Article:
Developing a culture of evangelism

Just a few miles south of Fairbanks, Alaska, is the town of North Pole, Alaska—not the North Pole—the town of North Pole. There, on St. Nicholas Drive, you will find the Santa Claus House. Picture a Christmas superstore where everything on sale in the huge facility is about Christmas. Millions of tourists from around the world, and even local residents, have visited the Santa Claus House to purchase ornaments and Christmas decor of every conceivable kind.

Would you like to see 5,000 years of art ranging from Egyptian statues and a pharaoh’s sarcophagus to paintings by the Dutch Masters? If so, visit the Metropolitan Museum of Art in New York City. One of the largest art museums in the world, the Met boasts a main building of more than two million square feet, located on some of the most expensive real estate in the country, devoted exclusively to thousands of years of the world’s most famous art.  

What does the Santa Claus House have in common with the Metropolitan Museum of Art? Not much really, except for one obvious thing—they both intentionally create culture. Once you enter either place, you are immediately aware of their particular focus. Can our churches be as intentional about creating culture as the Santa Claus House or the Met? 

We can all be more effective in evangelism if we decide to intentionally develop an evangelistic culture in our churches. How can that be done? There are many ways to create culture. Here are a few: 

First, evangelism is a spiritual battle; therefore we must pray! We can never hope to find the favor of God if we attempt to separate the supernatural element out of evangelism. Evangelism is, after all, more than a series of well-reasoned propositions punctuated with understandable illustrations. Those things are certainly important; but, ultimately, only the Holy Spirit can convict and transform a soul. Prayer connects us to the spiritual power source necessary to save the lost. That’s why Paul, as he pushed farther west to evangelize unreached people, urged the Romans “to strive together with me in your prayers to God on my behalf” (Romans 15:30). 

The ministries of evangelistic intercession may take on a variety of expressions. For
instance, a pastor friend of mine has built an impressive prayer room in his church where intercessors gather regularly for hours every week to pray. One entire wall is a nearly floor-to-ceiling blackboard where names of lost family members and coworkers are written with fluorescent chalk in bright colors. Those names are the central focus of hundreds of man-hours of prayer every month. One by one, as those prodigals come home and the lost come to Christ, they are individually invited into the prayer room to erase their own names from the prayer board! Prayer is essential to creating a powerful evangelistic culture.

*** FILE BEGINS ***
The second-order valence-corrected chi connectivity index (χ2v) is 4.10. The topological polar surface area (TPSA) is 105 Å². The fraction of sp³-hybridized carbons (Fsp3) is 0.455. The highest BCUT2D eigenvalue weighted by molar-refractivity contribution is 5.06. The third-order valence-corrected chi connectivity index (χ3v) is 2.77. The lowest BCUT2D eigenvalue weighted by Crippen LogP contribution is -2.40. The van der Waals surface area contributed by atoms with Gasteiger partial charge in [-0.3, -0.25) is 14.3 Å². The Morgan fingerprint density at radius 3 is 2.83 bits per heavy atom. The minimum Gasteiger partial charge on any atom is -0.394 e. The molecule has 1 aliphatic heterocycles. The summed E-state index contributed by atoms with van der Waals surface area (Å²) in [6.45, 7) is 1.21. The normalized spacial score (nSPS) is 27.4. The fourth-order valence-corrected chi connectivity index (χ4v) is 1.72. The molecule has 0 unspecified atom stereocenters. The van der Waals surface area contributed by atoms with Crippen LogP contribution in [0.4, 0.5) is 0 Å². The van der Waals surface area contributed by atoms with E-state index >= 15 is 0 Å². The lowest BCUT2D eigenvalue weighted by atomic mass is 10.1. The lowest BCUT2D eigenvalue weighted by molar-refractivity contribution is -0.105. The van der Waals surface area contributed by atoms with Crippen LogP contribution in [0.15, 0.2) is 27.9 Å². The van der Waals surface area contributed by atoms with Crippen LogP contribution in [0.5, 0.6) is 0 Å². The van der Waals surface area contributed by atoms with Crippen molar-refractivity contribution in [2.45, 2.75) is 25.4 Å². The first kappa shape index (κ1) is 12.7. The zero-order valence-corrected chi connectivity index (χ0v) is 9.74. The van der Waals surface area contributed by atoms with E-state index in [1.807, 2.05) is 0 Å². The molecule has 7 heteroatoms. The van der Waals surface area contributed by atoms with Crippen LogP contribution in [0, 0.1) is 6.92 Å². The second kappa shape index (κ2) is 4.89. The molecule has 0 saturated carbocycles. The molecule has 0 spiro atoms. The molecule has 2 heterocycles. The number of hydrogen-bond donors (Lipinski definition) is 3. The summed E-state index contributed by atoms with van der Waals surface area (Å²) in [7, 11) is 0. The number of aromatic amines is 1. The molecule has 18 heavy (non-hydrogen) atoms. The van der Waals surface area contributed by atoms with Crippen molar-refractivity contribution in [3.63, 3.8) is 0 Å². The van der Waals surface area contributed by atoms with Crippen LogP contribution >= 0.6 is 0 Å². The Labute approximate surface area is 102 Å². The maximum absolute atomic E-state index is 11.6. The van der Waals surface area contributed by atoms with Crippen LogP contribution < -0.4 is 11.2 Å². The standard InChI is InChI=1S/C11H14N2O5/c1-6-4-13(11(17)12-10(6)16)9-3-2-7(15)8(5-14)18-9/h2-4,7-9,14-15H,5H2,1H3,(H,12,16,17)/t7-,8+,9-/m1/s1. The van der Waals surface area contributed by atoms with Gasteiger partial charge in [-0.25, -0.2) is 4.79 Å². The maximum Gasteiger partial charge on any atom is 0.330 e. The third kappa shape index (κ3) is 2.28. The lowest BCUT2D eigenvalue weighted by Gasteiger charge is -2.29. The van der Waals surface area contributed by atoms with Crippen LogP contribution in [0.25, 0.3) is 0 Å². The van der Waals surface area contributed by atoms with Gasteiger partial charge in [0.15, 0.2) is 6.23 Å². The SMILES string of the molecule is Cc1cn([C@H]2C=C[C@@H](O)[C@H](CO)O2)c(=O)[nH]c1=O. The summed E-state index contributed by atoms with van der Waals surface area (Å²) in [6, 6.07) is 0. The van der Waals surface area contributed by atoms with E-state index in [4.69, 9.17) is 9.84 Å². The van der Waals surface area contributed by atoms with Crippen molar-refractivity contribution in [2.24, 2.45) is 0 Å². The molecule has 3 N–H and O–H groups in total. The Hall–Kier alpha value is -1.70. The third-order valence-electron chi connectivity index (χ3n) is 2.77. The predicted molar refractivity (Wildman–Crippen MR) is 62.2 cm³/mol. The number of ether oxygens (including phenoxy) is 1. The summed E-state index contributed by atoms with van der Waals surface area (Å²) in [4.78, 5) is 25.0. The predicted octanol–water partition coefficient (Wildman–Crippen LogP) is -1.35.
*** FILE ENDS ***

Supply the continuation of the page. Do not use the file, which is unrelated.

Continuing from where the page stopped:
Next, evangelism is a discipline and requires action; therefore, set the example by doing it. We’ve frequently heard that evangelism is more “caught than taught,” and I believe it. If the pastor and staff don’t set the example, the people are unlikely to lead themselves. A simple principle for pastors to consider, related to leading an evangelistic church, is this: “If we don’t—they won’t.” In other words, pastors and staff must lead by example when it comes to sharing Jesus if we expect the people of our churches to do the same. That’s one reason why I encourage pastors and staff to attend the Empower Conference at the Irving Convention Center, Feb. 24-25. Pastors need motivation, encouragement and the tools to lead the way. Our SBTC Empower Conference provides all of that and more. 

Finally, evangelism is for every believer, so train the people! To be most effective, churches should offer multiple training opportunities every year. In addition to the frequency of your training, don’t be afraid to mix it up a little. Train the people in different methods, because people are different. Give them options. The message of the gospel remains the same, but the delivery system should be flexible, just as the settings where we present the gospel are frequently unpredictable and always unique.  

Evangelism training is actually a leading indicator of how effective a church will be in reaching people. In 2016 the North American Mission Board analyzed evangelism practices in the SBC and found a direct link between evangelistic effectiveness and training. For example, in the Georgia Baptist Convention only 23 percent of churches offered evangelistic training, but among the most highly effective evangelistic churches, an astounding 87 percent of them provided personal evangelistic training. The evidence is undeniable. Evangelistic culture is created, in part, through training. An effective schedule of training helps fulfill Ephesians 4:11 where Paul encourages us “… to equip the saints for the work of ministry, for building up the body of Christ.”

Creating culture doesn’t happen overnight or by accident. These suggestions are clearly not exhaustive and much more can be said, but churches can create a culture where evangelistic passion permeates the church. When evangelistic culture gains traction in a church, we should expect more people to be saved as a result of that church’s ministry. So let’s pray; let’s train; and let’s go! 

National Director of Prayer, SBC
Kie Bowman
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